The usual kerfuffle in social media ensued, and Trump was bare-knuckled by what he considers media thugs, purveyors of “fake news.” Following the pummeling, Trump tweeted, more temperately, “Crazy Joe Scarborough and dumb as a rock Mika are not bad people, but their low rated show is dominated by their NBC bosses. Too bad!"
If tweets had been available in the glory days of President Andy Jackson, the father of the modern Democratic Party might more easily have signaled to John Calhoun, once Jackson’s Vice President, that if the newly elected Senator from South Carolina continued to press nullification in response to federal tariffs adversely impacting the economy of his state, Jackson would send federal troops to South Carolina to apprehend Calhoun and hang him from the nearest oak tree. Troops were sent; South Carolina abandoned its Nullification Ordinance; Calhoun was not hanged; tariffs were made less onerous; and a nullification dispute between the North and the South abated for a few decades, after which a bloody Civil War decided the issues of nullification and slavery.
Try to imagine, if you will, the incendiary tweets the Civil War might have generated.
Resemblances between Trump and Jackson have been made by the lying media – but, really, Trump is no Jackson. He has not yet threatened to hang his persistent Connecticut “never-Trumpers,” U.S. Senators Dick Blumenthal and Chris Murphy, from the state’s gypsy-moth infested oak trees.
Relations between these three are iffy, according to a story in a Hartford paper, “Amid Vitriol, Can Trump, State's U.S. Senators Come To Terms On Coveted Appointment?”
The coveted appointment is the position soon to be vacated by retiring U.S. District Judge Robert Chatigny, who some years ago improperly intervened in the execution of mass murderer Michael Ross, for which Judge Chatigny was rebuked, though not fired. It is nearly impossible for an aggrieved public to fire a renegade judge. Even Andy Jackson could not have fired Chatigny. Old age is now bearing him off.
The legal world, according to the story, is waiting with bated breath “to see how Trump and two of his most strident critics come to terms over coveted political appointments.”
The reporter uses the expression “strident critics” to characterize the opposition of Blumenthal and Murphy to past presidential choices. But this is a considerable understatement. Critics render opinions; U.S. Senators register votes. And Blumenthal and Murphy, both “never Trumpers,” have opposed virtually all of President Trump’s major appointments. The usually cautious Blumenthal, a former Attorney General for two decades in Connecticut, went so far as to impute racism to former U.S. Senator Jeff Sessions, Trump’s choice for U.S. Attorney General.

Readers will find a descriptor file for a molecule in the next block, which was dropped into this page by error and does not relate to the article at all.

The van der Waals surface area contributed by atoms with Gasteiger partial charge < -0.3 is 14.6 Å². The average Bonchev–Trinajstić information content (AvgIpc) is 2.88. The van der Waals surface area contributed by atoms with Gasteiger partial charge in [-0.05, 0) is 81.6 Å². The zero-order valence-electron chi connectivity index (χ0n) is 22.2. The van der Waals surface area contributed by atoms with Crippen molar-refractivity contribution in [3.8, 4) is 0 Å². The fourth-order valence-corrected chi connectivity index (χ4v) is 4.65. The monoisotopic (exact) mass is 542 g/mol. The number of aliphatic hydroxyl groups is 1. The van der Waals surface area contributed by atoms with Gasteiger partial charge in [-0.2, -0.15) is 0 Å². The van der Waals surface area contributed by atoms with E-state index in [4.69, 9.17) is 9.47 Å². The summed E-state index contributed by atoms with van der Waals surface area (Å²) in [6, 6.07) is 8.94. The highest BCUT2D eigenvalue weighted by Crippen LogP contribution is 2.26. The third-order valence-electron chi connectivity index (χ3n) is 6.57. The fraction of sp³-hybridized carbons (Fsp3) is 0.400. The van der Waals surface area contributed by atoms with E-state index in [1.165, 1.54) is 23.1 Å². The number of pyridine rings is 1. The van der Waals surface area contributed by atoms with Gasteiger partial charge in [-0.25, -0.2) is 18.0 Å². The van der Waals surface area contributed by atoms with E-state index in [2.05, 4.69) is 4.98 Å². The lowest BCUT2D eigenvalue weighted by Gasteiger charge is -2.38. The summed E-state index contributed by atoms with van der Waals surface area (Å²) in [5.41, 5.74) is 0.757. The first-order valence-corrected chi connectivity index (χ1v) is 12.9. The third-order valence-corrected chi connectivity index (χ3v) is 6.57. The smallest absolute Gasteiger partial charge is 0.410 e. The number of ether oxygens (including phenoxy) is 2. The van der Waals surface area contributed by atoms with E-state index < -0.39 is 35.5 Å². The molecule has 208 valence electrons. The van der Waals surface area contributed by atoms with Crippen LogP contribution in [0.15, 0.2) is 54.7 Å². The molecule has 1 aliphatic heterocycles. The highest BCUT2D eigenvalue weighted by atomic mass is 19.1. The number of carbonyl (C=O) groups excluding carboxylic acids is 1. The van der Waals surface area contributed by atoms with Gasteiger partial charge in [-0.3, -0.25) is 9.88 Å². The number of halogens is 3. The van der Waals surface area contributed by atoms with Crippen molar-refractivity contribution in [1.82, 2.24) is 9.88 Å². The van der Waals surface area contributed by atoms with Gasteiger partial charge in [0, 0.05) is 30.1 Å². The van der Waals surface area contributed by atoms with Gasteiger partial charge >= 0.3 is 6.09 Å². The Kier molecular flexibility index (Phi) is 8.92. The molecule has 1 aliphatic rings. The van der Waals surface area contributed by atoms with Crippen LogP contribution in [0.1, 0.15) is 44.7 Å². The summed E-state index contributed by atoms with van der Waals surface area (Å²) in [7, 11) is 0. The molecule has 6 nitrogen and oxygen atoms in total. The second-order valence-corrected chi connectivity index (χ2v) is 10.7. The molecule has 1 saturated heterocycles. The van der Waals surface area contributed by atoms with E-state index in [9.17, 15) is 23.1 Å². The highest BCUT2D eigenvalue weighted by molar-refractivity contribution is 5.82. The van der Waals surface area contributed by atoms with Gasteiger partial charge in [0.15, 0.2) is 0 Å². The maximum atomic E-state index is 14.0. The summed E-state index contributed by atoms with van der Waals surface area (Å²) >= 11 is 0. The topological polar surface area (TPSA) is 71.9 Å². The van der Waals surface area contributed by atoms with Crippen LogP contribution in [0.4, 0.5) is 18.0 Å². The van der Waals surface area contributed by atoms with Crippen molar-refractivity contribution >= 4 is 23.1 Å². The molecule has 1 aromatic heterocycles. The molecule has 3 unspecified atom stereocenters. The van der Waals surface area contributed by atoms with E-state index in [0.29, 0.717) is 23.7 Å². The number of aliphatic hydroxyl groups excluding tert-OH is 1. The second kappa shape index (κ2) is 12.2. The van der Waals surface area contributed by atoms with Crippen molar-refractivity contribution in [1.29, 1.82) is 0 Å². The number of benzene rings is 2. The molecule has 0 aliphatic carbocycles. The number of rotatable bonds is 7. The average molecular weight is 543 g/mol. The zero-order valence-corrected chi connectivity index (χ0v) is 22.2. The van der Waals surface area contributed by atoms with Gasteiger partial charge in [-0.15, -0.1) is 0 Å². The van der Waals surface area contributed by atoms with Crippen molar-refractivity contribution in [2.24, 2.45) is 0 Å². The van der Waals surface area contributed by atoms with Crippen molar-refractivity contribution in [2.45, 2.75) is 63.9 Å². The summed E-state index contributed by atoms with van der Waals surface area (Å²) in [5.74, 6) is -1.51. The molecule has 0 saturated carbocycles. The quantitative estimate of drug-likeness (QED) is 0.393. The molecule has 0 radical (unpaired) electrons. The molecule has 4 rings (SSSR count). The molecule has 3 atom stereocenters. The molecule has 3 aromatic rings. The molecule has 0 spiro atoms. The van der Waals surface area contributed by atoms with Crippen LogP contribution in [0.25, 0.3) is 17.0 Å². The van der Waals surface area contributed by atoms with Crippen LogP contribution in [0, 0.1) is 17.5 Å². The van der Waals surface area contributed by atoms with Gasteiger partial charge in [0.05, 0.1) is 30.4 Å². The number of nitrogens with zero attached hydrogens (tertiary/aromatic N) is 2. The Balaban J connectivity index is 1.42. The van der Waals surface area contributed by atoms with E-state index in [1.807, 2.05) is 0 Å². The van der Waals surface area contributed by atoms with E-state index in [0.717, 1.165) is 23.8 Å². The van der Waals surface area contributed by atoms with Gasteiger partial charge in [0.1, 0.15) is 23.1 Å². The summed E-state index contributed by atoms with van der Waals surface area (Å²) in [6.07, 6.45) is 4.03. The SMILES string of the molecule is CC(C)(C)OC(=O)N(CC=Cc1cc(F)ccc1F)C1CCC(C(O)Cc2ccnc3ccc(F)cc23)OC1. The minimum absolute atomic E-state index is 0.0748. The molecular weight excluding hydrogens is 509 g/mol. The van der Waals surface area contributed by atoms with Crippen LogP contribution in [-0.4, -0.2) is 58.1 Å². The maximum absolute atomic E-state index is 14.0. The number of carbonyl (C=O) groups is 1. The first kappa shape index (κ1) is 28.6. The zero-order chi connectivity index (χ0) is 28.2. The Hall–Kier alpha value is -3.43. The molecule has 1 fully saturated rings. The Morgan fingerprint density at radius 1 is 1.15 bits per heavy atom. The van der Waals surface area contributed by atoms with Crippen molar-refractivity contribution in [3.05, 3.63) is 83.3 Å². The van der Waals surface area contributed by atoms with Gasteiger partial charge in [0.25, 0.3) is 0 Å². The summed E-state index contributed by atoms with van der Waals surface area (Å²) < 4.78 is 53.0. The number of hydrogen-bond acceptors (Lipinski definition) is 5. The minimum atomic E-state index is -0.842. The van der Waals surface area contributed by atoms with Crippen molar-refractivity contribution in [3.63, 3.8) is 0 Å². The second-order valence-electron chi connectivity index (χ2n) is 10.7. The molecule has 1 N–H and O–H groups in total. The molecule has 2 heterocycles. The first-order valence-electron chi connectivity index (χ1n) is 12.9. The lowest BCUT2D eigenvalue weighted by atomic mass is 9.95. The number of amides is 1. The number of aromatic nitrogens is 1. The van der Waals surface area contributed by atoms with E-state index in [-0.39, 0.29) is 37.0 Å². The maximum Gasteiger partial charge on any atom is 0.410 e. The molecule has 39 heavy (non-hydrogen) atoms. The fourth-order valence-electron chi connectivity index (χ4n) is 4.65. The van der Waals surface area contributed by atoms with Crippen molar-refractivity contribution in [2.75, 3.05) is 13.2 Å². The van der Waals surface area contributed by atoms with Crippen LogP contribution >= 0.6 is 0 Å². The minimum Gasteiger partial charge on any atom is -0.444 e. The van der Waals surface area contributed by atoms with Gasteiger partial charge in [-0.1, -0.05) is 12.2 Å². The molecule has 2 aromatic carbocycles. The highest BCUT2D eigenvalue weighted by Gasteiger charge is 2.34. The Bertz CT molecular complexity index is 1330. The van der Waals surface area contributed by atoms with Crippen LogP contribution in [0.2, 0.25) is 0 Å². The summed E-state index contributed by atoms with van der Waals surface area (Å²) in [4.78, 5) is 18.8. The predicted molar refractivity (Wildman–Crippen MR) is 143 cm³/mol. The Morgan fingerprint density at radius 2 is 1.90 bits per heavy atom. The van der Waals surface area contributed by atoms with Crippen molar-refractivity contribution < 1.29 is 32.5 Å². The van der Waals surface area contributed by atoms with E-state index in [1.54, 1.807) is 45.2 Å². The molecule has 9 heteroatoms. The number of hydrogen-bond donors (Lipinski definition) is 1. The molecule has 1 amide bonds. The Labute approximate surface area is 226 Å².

“At one point during his cross examination of Sessions,” Connecticut Commentary noted, "U.S. Senator and mud thrower from Connecticut Dick Blumenthal subtly suggested that Sessions might have a soft spot in his heart for the KKK. Blumenthal noted that Sessions had received some awards during his twenty years in the Congress, among them an award from the David Horowitz Freedom Center, Frank Gaffney's Center for Security Policy and the Federation for American Immigration Reform, the latter of which Blumenthal noted is classified as a hate group by the Southern Poverty Law Center, according to a story in the Washington Examiner.
"'Given that you did not disclose a number of those awards,' Blumenthal asked Sessions, 'are there any other awards from groups that have similar kinds of ideological negative views of immigrants or of African-Americans or Muslims or others, including awards that you may have received from the Ku Klux Klan?'"
Should Trump seek to appoint to the U.S. District Court a judge who had received awards from the Klu Klux Klan, Blumenthal might just “blue slip” the nominee. The two Connecticut Democratic Senators can “issue a blue slip, which kills the nomination by preventing the Judiciary Committee from scheduling confirmation hearings,” according to the story.
Blumenthal insists – wrongly – that such measures are “traditional.” They are extraordinary. Tradition holds that senators from the same party as the president may issue recommendations for judgeships; Blumenthal is a “never-Trumper” Democrat now in the process of suing Trump for having violated the emolument clause of the U.S. Constitution, while Trump is a duly elected Republican President who is under no obligation to accept judicial nominations from suit-prone party opposition pests such as Blumenthal.
One hopes such issues will not erupt into a bitter twitter war.